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Feb 19, 2018







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The Freeway Revival 

When: Tuesday, Feb. 20, 8 p.m.
Where: Jewel Music Venue, 61 Canal St., Manchester
More: freewayrevival.com
Also appearing Saturday, Feb. 17, at Ragged Mountain Ski Resort in Danbury





Brothers of the road
Asheville band Freeway Revival travels to NH

02/15/18



 The title of Revolution Road, the debut album from The Freeway Revival, could be a reference to resistance and reaction. But it’s actually a celebration of flow and continuity. 

“Keeping the wheels turning toward the positive things in life, now and in the future,” bassist and songwriter Kenny Crowley told one writer when the disc was released last September. 
The energy flows like the easy harmonies and smooth instrumentation that mark the record’s 11 tracks — a reflection of how the five musicians in The Freeway Revival came together. 
Twin brothers Adam and Jonathan Clayton were at a crossroads when their first band’s rhythm section departed in 2015. Crowley, a recent San Francisco transplant, was a singer-songwriter looking for collaborators; he found the Claytons at the same time as drummer Cartwright Brandon and guitarist Tim Husk. 
The first time they jammed, on some old CSN&Y and Eagles songs, there was clearly something special. 
“Immediately, everyone knew which part to take,” Crowley said in a recent phone interview. “It was a blend of harmonies that I’d been searching for, for a long time. ... The glove fit, and everything started grooving.” 
Each brought a unique element to the effort. 
“Everyone in the group is a songwriter, so it gave us a lot of material to start with,” Crowley said. “It’s great how the different styles give us an eclectic fit; there’s cohesion and variety.” 
Beyond that, each track was a template, shaped into final form with full band input.
The brothers’ love for SoCal rock is apparent on “Wandering’,” but the band put its own stamp on the song, adding a new ending. With Brandon on drums, there’s a boisterous Black Crowes with Jimmy Page flavor to album opener “Goodbye,” and Husk’s slashing licks elevate the deep funk rocker “Soul Survivor.” 
One of the record’s standout tracks is a good example of the group’s ability to evolve a song, to smooth a stone into a gem. 
Crowley’s song “Rise” began as a self-journey and was shaped into something much more powerful.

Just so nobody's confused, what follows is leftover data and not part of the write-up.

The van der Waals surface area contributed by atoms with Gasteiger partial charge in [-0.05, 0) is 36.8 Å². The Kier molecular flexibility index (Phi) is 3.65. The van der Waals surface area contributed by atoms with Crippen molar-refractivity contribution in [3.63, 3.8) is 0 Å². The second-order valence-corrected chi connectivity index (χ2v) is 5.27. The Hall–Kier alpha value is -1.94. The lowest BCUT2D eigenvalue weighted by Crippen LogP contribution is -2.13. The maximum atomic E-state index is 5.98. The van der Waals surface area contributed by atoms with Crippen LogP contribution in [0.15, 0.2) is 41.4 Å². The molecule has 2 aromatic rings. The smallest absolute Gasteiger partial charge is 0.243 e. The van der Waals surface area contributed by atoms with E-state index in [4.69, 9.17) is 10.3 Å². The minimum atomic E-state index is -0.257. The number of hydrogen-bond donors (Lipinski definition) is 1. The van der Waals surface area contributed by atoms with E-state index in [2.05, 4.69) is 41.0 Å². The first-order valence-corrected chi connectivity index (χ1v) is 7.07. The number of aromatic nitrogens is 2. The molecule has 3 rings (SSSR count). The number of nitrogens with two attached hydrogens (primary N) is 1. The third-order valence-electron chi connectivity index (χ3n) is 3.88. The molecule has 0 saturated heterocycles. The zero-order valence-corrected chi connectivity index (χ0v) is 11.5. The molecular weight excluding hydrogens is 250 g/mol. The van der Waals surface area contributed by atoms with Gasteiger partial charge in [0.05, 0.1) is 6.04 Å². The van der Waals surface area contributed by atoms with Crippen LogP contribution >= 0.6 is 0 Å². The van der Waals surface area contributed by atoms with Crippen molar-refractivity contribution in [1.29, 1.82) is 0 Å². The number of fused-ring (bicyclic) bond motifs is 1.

“It was written in one of those doubtful times as a personal booster and it became a much bigger thing,” he said. “The harmonies they added makes it one of those kind of epic ballads that builds.”  
Building songs to a crescendo is a band trademark. Each cut on the record is five minutes or longer, with the rollicking “Peace” stretching to eight. It  reflects a jam band spirit — but this is disciplined music.
The democratic approach can be perilous for some, but The Freeway Revival does it with aplomb. 
“There’s a mentality in the band that makes that possible, where you can bring something to the table and it becomes totally  different from what you imagined,” Crowley said. 
This philosophy was tested in the making of Revolution Road. Working with producer Matt Hueneman — “a seasoned veteran and a great guitar player,” Crowley said — they spent five days in the studio doing initial tracking. The band liked the results, but Hueneman suggested some changes. 
What followed was months of back and forth emailing of tracks — a hard but rewarding process, with benefits beyond the studio. 
“File sharing was a challenge to communication ... what’s the point you’re trying to make here?” Crowley said. “Ultimately, I think it made everyone work out their parts to the point where they are really strong and serve the song, and they’re now permanent ... locked in.”
The spirit of “Rise” reflects the band’s ethos of relentless touring and devotion to their music. 
“The struggle is real, and sticking to it full time can be hard,” Crowley said, “but when you realize it’s your true calling, you’ve gotta rise above all that and make it happen, devote yourself to it. Once you make that commitment, you start to see things happen.”





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